Meshell Ndegeocello: Don't Let Me Be Misunderstood, The Works of Nina Simone
Monday, March 5, 2012, 7 - 9 p.m. Schomburg Center for Research in Black Culture, Langston Hughes Auditorium
Meshell Ndegeocello makes her debut at the Schomburg Center's Women's Jazz Festival. A bass player above all else, Meshell brings her signature warm, fat, and melodic groove to everything she does. Canonized, marginalized or just scrutinized, she has given up trying to explain herself. After 20+ years in an industry that has called her everything from avant garde to a dying breed, what unquestionably remains is the fearsome bassist, prolific songwriter and the creativity and curiosity of an authentic musical force. With that, she has earned critical acclaim, the unfailing respect of fellow players, songwriters and composers, and the dedication of her diverse, unclassifiable fans.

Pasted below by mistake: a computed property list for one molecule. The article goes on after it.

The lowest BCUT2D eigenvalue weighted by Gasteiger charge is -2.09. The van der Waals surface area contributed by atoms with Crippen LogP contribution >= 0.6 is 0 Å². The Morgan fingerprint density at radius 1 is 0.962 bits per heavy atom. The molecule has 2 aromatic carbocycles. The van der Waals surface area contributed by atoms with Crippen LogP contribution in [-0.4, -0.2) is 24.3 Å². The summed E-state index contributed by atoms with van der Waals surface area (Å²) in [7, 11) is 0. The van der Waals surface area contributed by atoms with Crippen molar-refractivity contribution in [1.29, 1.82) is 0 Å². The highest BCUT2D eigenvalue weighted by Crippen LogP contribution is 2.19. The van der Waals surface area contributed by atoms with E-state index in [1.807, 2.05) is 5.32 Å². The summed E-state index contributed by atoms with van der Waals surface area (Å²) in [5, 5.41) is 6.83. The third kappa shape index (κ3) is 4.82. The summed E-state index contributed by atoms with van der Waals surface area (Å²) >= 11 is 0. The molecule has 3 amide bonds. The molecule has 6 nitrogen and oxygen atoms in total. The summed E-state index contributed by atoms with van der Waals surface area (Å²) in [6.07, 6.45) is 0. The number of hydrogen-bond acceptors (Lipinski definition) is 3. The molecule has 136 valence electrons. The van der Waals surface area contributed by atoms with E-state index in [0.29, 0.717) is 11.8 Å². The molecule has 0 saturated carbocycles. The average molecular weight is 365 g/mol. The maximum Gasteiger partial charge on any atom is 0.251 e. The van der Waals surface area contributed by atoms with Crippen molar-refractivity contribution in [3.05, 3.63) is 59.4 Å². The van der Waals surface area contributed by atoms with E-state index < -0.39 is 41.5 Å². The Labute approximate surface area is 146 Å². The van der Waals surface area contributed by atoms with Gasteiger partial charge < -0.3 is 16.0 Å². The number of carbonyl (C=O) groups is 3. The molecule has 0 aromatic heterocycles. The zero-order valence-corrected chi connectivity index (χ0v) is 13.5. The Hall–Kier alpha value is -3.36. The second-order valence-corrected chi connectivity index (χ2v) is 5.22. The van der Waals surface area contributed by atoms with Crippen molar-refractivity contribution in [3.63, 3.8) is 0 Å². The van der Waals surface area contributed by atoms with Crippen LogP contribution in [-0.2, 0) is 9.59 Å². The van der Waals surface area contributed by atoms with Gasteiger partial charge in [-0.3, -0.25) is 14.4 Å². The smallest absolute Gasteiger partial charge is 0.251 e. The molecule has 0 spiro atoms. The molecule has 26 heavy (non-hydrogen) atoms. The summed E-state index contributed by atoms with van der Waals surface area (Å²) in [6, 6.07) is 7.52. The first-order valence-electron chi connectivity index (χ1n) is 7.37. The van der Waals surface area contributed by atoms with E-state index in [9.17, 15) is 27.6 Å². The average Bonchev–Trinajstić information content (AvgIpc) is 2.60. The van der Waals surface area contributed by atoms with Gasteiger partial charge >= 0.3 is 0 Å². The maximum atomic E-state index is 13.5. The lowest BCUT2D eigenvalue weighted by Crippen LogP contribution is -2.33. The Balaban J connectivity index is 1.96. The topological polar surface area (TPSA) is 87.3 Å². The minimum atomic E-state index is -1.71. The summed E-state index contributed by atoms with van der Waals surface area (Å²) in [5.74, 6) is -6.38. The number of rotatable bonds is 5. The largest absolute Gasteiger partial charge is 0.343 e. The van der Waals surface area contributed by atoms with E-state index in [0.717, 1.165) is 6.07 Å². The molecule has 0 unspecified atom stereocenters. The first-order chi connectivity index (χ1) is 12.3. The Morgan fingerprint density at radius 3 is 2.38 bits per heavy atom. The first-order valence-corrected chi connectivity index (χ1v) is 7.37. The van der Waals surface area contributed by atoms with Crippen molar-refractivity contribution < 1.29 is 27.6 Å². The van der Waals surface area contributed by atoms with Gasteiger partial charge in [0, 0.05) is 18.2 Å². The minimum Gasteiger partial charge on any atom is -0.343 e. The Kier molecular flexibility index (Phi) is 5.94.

The Bernice Johnson Reagon Songbook
Monday, March 26, 2012, 7 - 9 p.m. Schomburg Center for Research in Black Culture, Langston Hughes Auditorium
Featuring Bernice Johnson Reagon, Stephanie Battle, Marcelle Davies Lashley, Fred Cash, Sue Hadjopolous, and more...
"November, 1961, college students in Union Baptist Church after the first mass march in Albany, Georgia: It was where we could go after the first mass march in Albany GA. I was asked to lead a song; I began the spiritual which opens with the words, "Over my head I see trouble in the air," knowing that we were 'in trouble,' I instinctively inserted "freedom" renaming where we were and what we were doing. All in that space joined voices, charging the air with the new time. It was some years later that I began to not find the old or new songs holding me and I began to make my own songs and singing to name my position as a fighter, joined with others determined to be a sonic force shaping the world as I lived in it. Like then, tonight I am not alone, but joined by collaborators for whom music provides our first line..."